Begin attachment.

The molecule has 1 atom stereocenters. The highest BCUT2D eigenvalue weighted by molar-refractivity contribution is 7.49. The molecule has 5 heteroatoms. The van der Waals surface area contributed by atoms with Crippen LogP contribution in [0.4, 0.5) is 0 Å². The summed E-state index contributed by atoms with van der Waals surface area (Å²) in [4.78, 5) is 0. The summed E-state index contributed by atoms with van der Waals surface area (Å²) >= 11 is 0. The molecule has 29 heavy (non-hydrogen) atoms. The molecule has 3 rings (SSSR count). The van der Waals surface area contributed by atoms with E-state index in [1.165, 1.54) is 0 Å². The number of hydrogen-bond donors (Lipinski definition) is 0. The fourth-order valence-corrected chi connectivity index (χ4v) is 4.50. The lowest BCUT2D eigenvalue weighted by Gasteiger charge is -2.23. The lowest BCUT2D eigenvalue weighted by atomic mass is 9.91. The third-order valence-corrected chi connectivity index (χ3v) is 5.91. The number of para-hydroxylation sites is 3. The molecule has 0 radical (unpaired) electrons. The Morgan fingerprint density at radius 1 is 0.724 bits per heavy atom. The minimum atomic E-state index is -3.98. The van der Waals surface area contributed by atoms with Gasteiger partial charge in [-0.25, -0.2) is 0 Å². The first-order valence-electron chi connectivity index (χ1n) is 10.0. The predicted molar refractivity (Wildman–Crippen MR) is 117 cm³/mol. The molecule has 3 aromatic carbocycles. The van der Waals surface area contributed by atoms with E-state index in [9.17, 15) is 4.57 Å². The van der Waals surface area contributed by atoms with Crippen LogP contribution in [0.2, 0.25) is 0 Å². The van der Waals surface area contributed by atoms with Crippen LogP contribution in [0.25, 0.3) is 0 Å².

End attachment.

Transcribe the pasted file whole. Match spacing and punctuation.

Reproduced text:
The molecule has 1 atom stereocenters. The highest BCUT2D eigenvalue weighted by molar-refractivity contribution is 7.49. The molecule has 5 heteroatoms. The van der Waals surface area contributed by atoms with Crippen LogP contribution in [0.4, 0.5) is 0 Å². The summed E-state index contributed by atoms with van der Waals surface area (Å²) in [4.78, 5) is 0. The summed E-state index contributed by atoms with van der Waals surface area (Å²) >= 11 is 0. The molecule has 29 heavy (non-hydrogen) atoms. The molecule has 3 rings (SSSR count). The van der Waals surface area contributed by atoms with E-state index in [1.165, 1.54) is 0 Å². The number of hydrogen-bond donors (Lipinski definition) is 0. The fourth-order valence-corrected chi connectivity index (χ4v) is 4.50. The lowest BCUT2D eigenvalue weighted by Gasteiger charge is -2.23. The lowest BCUT2D eigenvalue weighted by atomic mass is 9.91. The third-order valence-corrected chi connectivity index (χ3v) is 5.91. The number of para-hydroxylation sites is 3. The molecule has 0 radical (unpaired) electrons. The Morgan fingerprint density at radius 1 is 0.724 bits per heavy atom. The minimum atomic E-state index is -3.98. The van der Waals surface area contributed by atoms with Gasteiger partial charge in [-0.25, -0.2) is 0 Å². The first-order valence-electron chi connectivity index (χ1n) is 10.0. The predicted molar refractivity (Wildman–Crippen MR) is 117 cm³/mol. The molecule has 3 aromatic carbocycles. The van der Waals surface area contributed by atoms with E-state index in [9.17, 15) is 4.57 Å². The van der Waals surface area contributed by atoms with Crippen LogP contribution in [0.2, 0.25) is 0 Å². The van der Waals surface area contributed by atoms with Crippen LogP contribution in [0.25, 0.3) is 0 Å².